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Author David Leadbeater spurred on by rejection
After a lifetime of rejection, York author David Leadbeater proved the big publishers wrong, by making it to the top of the bestseller charts on Kindle. He spoke to STEPHEN LEWIS.
DAVID Leadbeater was used to the rejection slips. They always said the same thing. It was either, “We’re not taking on authors at the moment” or “Your writing doesn’t fit our profile”.
He was only 15 when he received the first one. He had written a horror novel and sent it off. When the rejection slip came back the publisher got the title of the novel wrong. He rang them up, hoping they might have sent the rejection to the wrong person. “They hadn’t,” he says with a grin.
Fortunately, David can take rejection and he loves writing novels.
“I like to go into a different world, one where you can do anything you want,” says the 46-year-old father of two young children. He particularly enjoys it, he says, when a character takes him by surprise, appearing where he or she shouldn’t. “It’s nice when that happens – it’s quite often!”
He must have written 15 novels in the past 30 years, he says, and never had a sniff of success with any of them. Until, that is, his wife, Erica, suggested he try publishing one himself on Kindle.
He had written a supernatural thriller entitled Chosen. It was, says the man who by day works for a builders’ merchant at Clifton Moor, the book he had always wanted to write – a kind of Heroes of the occult fiction world, in which a group of people with special powers unite with vampires and other supernatural beings to fight against an impending apocalypse. He received the usual rejection letter – then Erica suggested he try Kindle.
Publishing it was easy enough: getting anyone to read it was a different matter. The book died. He sold a few copies. “My mum and dad bought one; my wife; a couple of friends.” But it was only selling something like three copies a week.
David already had an idea for another novel, a fast-paced thriller called The Bones Of Odin. It featured an ex-SAS action man turned wannabe photographer, Matt Drake, who, at a Viking-themed fashion shoot in York, stumbles across an ancient Viking prophecy that could spell doom for the world.
A Viking artefact known as ‘Odin’s Shield’ has been uncovered and loaned to Jorvik. It turns out it is one of nine artefacts associated with the king of the Norse gods – and once they are all assembled together, goes the legend, the end of the world will come.
Naturally enough, there is someone hell-bent on bringing all the pieces together – and Matt is the only person who can stop him.
David describes the book as a fast-paced thriller. “It’s very cinematic in style, not too taxing on the mind, very visual,” he says. “It’s aimed at people who’ve had a bit of a hard day at work, and want to come home, relax, and read for an hour at night.”
He published the book on Kindle last November. But this time he had learned his lesson. Before releasing it, he had set up his own web-page, blog, and Facebook and Twitter account.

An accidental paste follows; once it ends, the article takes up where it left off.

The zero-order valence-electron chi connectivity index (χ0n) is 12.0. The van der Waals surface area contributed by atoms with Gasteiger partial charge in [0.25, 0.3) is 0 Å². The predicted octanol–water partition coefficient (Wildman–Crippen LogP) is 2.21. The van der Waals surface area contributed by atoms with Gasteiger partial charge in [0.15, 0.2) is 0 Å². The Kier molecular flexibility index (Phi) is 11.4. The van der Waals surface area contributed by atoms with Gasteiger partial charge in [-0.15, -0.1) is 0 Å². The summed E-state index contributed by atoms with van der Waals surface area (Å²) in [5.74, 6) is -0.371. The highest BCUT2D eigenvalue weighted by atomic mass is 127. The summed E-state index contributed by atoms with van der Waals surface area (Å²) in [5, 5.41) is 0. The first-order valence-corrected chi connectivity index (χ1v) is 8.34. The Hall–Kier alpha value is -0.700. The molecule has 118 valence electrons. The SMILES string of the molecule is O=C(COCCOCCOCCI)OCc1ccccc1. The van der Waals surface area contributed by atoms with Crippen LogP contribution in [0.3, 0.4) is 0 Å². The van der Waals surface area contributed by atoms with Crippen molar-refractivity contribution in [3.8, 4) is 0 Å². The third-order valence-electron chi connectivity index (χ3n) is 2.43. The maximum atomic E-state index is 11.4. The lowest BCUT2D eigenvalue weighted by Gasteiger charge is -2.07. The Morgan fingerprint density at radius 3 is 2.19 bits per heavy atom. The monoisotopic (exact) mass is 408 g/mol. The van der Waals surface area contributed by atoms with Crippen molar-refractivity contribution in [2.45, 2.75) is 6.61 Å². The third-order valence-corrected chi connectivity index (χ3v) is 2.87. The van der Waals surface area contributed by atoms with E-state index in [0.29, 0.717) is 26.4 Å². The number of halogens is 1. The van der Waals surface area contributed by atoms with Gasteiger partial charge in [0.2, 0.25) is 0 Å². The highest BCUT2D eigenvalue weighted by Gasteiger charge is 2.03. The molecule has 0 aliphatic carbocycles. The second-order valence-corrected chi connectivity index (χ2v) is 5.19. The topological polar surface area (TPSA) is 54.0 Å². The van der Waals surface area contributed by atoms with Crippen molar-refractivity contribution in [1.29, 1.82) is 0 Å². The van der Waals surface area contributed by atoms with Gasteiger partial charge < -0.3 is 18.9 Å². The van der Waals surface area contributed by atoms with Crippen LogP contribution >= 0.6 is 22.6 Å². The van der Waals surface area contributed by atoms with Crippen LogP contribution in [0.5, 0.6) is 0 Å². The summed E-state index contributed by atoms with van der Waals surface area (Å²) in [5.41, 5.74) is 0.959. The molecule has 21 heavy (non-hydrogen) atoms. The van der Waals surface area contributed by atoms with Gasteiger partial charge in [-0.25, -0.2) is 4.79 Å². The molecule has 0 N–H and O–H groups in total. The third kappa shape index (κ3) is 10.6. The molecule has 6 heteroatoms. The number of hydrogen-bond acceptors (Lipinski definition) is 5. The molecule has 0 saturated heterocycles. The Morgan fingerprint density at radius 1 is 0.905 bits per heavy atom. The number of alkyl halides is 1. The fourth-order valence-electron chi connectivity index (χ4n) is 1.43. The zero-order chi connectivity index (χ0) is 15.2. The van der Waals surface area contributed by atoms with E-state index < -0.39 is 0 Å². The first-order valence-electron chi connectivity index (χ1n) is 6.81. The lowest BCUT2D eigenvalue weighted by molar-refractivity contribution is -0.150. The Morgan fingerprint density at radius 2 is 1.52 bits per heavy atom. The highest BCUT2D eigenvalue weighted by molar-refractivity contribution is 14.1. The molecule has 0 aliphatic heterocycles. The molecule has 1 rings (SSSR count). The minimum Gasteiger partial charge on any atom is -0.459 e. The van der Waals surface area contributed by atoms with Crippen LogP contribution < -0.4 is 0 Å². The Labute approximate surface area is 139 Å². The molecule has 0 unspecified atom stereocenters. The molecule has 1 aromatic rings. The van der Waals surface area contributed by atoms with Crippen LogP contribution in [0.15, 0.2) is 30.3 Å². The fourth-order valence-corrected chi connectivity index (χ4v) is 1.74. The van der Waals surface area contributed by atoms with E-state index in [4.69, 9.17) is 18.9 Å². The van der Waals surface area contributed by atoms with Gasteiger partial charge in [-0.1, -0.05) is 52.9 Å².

He linked them all in to each other, and started networking like mad, linking up with other authors and thriller fans, and slipping in constant plugs for his book.
It began slowly enough. But by the time he and his family went on holiday to Florida last month, it was selling 30 or so copies a day, which was respectable enough.
Then something unexpected happened. He started selling more and more copies: 50 a day, 100 a day, 150. It peaked on Good Friday, when he sold 1,200 copies in a single day and found himself topping Kindle’s thriller chart.
Since then things have steadied a little, but he is still at No 5 in the chart, and going strong. And he’s getting some amazing reviews, comparing him with Andy McDermott and Matthew Reilly. “Bond meets the Da Vinci Code but with higher stakes!!” wrote one reviewer. “Can’t wait for next novel,” wrote another. “Brilliant!”
David’s newfound fans won’t have to wait long. He has nearly finished the sequel, and hopes to be able to release it within the next few weeks. “I want to strike while the iron is hot,” he says.
In the meanwhile, there is always Chosen, which is already doing better on Kindle now he’s made a name for himself; and Walking With Ghosts, a short story about a rookie police officer trying to save a young girl from the clutches of a deadly serial killer in York.
The book mentions of the Special Care Baby Unit at York Hospital, which is close to David’s heart. His daughters, Keira, three, and Megan, nine months, were born prematurely, and spent time in the unit.
“The people there were brilliant,” he says.
David still can’t believe what has happened. He isn’t about to make his fortune from writing any time soon, he knows: all three of his Kindle books cost less than £1 each to buy, so he makes less than 50p from every copy sold. But he doesn’t write for the money.
“I want the stuff to be out there and read!”
It certainly is now.
• The Bones of Odin by David Leadbeater is available on Amazon Kindle, priced 98p. Chosen and Walking With Ghosts are also available on Kindle, priced 95p and 77p respectively.